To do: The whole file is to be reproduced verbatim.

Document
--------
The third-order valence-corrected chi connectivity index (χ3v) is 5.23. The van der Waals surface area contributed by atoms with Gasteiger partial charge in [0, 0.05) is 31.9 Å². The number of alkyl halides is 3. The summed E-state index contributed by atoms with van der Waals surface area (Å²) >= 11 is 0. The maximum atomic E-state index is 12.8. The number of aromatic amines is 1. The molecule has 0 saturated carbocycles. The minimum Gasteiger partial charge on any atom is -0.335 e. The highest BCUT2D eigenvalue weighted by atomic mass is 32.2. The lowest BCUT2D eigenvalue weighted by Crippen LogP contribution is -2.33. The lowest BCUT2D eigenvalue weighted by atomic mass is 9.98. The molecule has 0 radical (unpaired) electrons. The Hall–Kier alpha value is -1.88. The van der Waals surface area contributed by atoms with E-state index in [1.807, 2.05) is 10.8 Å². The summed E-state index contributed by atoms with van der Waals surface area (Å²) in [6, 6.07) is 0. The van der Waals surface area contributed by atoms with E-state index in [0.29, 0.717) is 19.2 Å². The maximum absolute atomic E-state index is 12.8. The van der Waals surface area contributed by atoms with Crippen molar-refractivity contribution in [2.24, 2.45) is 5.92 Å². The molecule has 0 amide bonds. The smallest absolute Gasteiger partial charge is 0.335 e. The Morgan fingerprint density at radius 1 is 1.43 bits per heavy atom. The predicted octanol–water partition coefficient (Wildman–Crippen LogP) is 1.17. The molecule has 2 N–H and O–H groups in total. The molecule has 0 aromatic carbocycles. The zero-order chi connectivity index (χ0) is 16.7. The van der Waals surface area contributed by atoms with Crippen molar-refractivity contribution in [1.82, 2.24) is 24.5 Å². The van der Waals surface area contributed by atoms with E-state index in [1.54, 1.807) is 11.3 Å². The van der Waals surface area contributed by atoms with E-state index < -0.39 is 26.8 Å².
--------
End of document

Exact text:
The third-order valence-corrected chi connectivity index (χ3v) is 5.23. The van der Waals surface area contributed by atoms with Gasteiger partial charge in [0, 0.05) is 31.9 Å². The number of alkyl halides is 3. The summed E-state index contributed by atoms with van der Waals surface area (Å²) >= 11 is 0. The maximum atomic E-state index is 12.8. The number of aromatic amines is 1. The molecule has 0 saturated carbocycles. The minimum Gasteiger partial charge on any atom is -0.335 e. The highest BCUT2D eigenvalue weighted by atomic mass is 32.2. The lowest BCUT2D eigenvalue weighted by Crippen LogP contribution is -2.33. The lowest BCUT2D eigenvalue weighted by atomic mass is 9.98. The molecule has 0 radical (unpaired) electrons. The Hall–Kier alpha value is -1.88. The van der Waals surface area contributed by atoms with E-state index in [1.807, 2.05) is 10.8 Å². The summed E-state index contributed by atoms with van der Waals surface area (Å²) in [6, 6.07) is 0. The van der Waals surface area contributed by atoms with E-state index in [0.29, 0.717) is 19.2 Å². The maximum absolute atomic E-state index is 12.8. The van der Waals surface area contributed by atoms with Crippen molar-refractivity contribution in [2.24, 2.45) is 5.92 Å². The molecule has 0 amide bonds. The smallest absolute Gasteiger partial charge is 0.335 e. The Morgan fingerprint density at radius 1 is 1.43 bits per heavy atom. The predicted octanol–water partition coefficient (Wildman–Crippen LogP) is 1.17. The molecule has 2 N–H and O–H groups in total. The molecule has 0 aromatic carbocycles. The zero-order chi connectivity index (χ0) is 16.7. The van der Waals surface area contributed by atoms with Crippen molar-refractivity contribution in [1.82, 2.24) is 24.5 Å². The van der Waals surface area contributed by atoms with E-state index in [1.54, 1.807) is 11.3 Å². The van der Waals surface area contributed by atoms with E-state index < -0.39 is 26.8 Å².